Second Quarter 2008, Volume 22, Number 1

Confused about form or function? Why not do it for both?

IN THIS ISSUE

Confused about form or function? Why not do it for both?

Improving your looks comes in varying degrees, from non-invasive to surgery

Ask the Surgeon / Health Tip / What’s New

Get ready to expose your neck; first, reduce neckbands and jowls

Today, patients are maximizing their experience by having both reconstructive and cosmetic procedures done at the same time. Whether the reason is to have greater enhancements or to take advantage of already being in the operating room, this option may be right for you.

One of the most popular procedures is rhinoplasty, or surgery of the nose. You may need surgery to alleviate nasal breathing problems or correct deformities from birth or injury. These procedures improve the function of the nose and are considered reconstructive. Many patients considering nose surgery to improve function also take the opportunity to improve the form of their nose (cosmetic), such as adjusting the tip of the nose or reducing a bump. Insurance usually doesnot cover cosmetic surgery; however, surgery to correct or improve breathing function, major deformity, or injury is often covered in whole or in part. Make sure you discuss the surgery with your insurance provider prior to surgery.

Carol hadn’t thought of combining procedures until her facial plastic surgeon discussed it with her at the consultation appointment. “I suffered from ptosis [drooping eyelids] and needed to have reconstruc- tive eyelid surgery. My upper eyelids were hanging over and obstructing my eyesight,” explains Carol. “In addition to explaining the eyelid surgery in detail, my surgeon also presented options for my lower eyelid.” She decided to have corrective surgery on the upper eyelids and also lower blepharoplasty to reduce the sagging skin under her eyes. “I was so happy that I had both upper and lower eyelids done—not only can I see better, but I look so much younger!”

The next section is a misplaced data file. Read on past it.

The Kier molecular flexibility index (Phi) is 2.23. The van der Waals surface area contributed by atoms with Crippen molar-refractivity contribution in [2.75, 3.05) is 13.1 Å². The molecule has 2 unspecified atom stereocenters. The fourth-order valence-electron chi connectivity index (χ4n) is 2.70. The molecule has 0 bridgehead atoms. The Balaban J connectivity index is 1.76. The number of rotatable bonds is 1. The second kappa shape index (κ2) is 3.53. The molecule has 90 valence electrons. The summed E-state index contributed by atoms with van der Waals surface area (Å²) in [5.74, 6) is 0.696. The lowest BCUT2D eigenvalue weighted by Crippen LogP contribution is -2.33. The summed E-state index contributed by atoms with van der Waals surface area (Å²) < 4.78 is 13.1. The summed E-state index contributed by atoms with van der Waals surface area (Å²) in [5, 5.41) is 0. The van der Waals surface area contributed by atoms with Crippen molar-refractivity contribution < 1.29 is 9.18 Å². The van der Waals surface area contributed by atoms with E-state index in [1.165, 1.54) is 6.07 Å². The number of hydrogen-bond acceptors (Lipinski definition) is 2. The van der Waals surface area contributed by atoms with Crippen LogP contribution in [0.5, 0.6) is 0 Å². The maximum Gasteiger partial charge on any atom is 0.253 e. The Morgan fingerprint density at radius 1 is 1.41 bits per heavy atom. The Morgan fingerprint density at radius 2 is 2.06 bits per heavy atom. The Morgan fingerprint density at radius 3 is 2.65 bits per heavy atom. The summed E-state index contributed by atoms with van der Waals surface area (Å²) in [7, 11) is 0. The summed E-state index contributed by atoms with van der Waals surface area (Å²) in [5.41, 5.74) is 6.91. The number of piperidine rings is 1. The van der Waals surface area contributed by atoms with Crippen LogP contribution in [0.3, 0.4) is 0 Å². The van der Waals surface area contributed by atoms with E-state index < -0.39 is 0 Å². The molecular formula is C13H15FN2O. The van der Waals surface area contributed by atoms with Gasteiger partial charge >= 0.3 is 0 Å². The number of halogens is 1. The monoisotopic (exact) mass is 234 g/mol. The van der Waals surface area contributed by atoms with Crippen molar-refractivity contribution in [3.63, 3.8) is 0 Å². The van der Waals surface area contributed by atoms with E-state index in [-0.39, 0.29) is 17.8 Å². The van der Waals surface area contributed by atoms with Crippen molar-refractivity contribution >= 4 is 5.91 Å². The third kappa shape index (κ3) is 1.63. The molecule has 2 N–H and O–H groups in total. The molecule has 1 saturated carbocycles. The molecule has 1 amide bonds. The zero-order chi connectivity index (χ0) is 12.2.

Jared had been in a car accident and planned to have reconstructive surgery of his cheek. He and his wife had both scheduled time off work in anticipation of his surgery. While discussing the proce- dure, his surgeon mentioned that he might also consider a facelift eventually to smooth out the sagging skin in the lower two-thirds of his face. “It struck me that since I already planned to be away from work, there would be no better time than now to have both of the procedures done,” says Jared. “One recovery period for two procedures sounded much better than going through it twice.” And, for Jared, it worked out very well. Jared comments, “I had implants and reconstructive surgery of my cheek and I thought that would be the ‘wow factor.’ Instead, I can’t get over how much better my neck and jawline look.” Jared also states that when he returned to work, not only did he look better, but also he felt much more confident and self-assured.

Talk to your surgeon about the many different combinations of surgery that may meet your needs. Also speak with your insurance provider to ensure you know what is and is not covered under your plan. !